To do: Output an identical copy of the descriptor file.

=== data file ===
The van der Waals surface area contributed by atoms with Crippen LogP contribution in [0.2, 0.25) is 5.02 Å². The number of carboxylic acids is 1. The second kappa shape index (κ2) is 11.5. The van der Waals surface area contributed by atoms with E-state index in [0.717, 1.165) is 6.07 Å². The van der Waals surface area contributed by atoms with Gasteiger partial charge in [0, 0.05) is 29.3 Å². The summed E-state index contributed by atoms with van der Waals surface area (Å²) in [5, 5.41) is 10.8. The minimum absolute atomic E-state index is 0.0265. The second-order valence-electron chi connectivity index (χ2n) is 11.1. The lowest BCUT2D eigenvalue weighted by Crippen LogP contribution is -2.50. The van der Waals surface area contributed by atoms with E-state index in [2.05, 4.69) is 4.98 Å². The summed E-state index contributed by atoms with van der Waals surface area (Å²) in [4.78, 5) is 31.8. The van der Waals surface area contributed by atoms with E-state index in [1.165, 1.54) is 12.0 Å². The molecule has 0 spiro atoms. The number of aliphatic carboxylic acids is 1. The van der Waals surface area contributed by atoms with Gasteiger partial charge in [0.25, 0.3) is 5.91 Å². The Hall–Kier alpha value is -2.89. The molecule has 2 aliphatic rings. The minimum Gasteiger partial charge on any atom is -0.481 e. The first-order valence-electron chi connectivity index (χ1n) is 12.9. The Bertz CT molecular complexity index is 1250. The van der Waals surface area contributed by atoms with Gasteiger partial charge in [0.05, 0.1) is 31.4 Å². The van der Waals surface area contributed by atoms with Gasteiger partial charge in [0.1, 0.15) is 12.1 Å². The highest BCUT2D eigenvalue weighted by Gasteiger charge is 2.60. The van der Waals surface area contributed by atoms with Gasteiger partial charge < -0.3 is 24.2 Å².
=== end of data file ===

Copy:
The van der Waals surface area contributed by atoms with Crippen LogP contribution in [0.2, 0.25) is 5.02 Å². The number of carboxylic acids is 1. The second kappa shape index (κ2) is 11.5. The van der Waals surface area contributed by atoms with E-state index in [0.717, 1.165) is 6.07 Å². The van der Waals surface area contributed by atoms with Gasteiger partial charge in [0, 0.05) is 29.3 Å². The summed E-state index contributed by atoms with van der Waals surface area (Å²) in [5, 5.41) is 10.8. The minimum absolute atomic E-state index is 0.0265. The second-order valence-electron chi connectivity index (χ2n) is 11.1. The lowest BCUT2D eigenvalue weighted by Crippen LogP contribution is -2.50. The van der Waals surface area contributed by atoms with E-state index in [2.05, 4.69) is 4.98 Å². The summed E-state index contributed by atoms with van der Waals surface area (Å²) in [4.78, 5) is 31.8. The van der Waals surface area contributed by atoms with E-state index in [1.165, 1.54) is 12.0 Å². The molecule has 0 spiro atoms. The number of aliphatic carboxylic acids is 1. The van der Waals surface area contributed by atoms with Gasteiger partial charge in [0.25, 0.3) is 5.91 Å². The Hall–Kier alpha value is -2.89. The molecule has 2 aliphatic rings. The minimum Gasteiger partial charge on any atom is -0.481 e. The first-order valence-electron chi connectivity index (χ1n) is 12.9. The Bertz CT molecular complexity index is 1250. The van der Waals surface area contributed by atoms with Gasteiger partial charge in [0.05, 0.1) is 31.4 Å². The van der Waals surface area contributed by atoms with Gasteiger partial charge in [0.1, 0.15) is 12.1 Å². The highest BCUT2D eigenvalue weighted by Gasteiger charge is 2.60. The van der Waals surface area contributed by atoms with Gasteiger partial charge < -0.3 is 24.2 Å².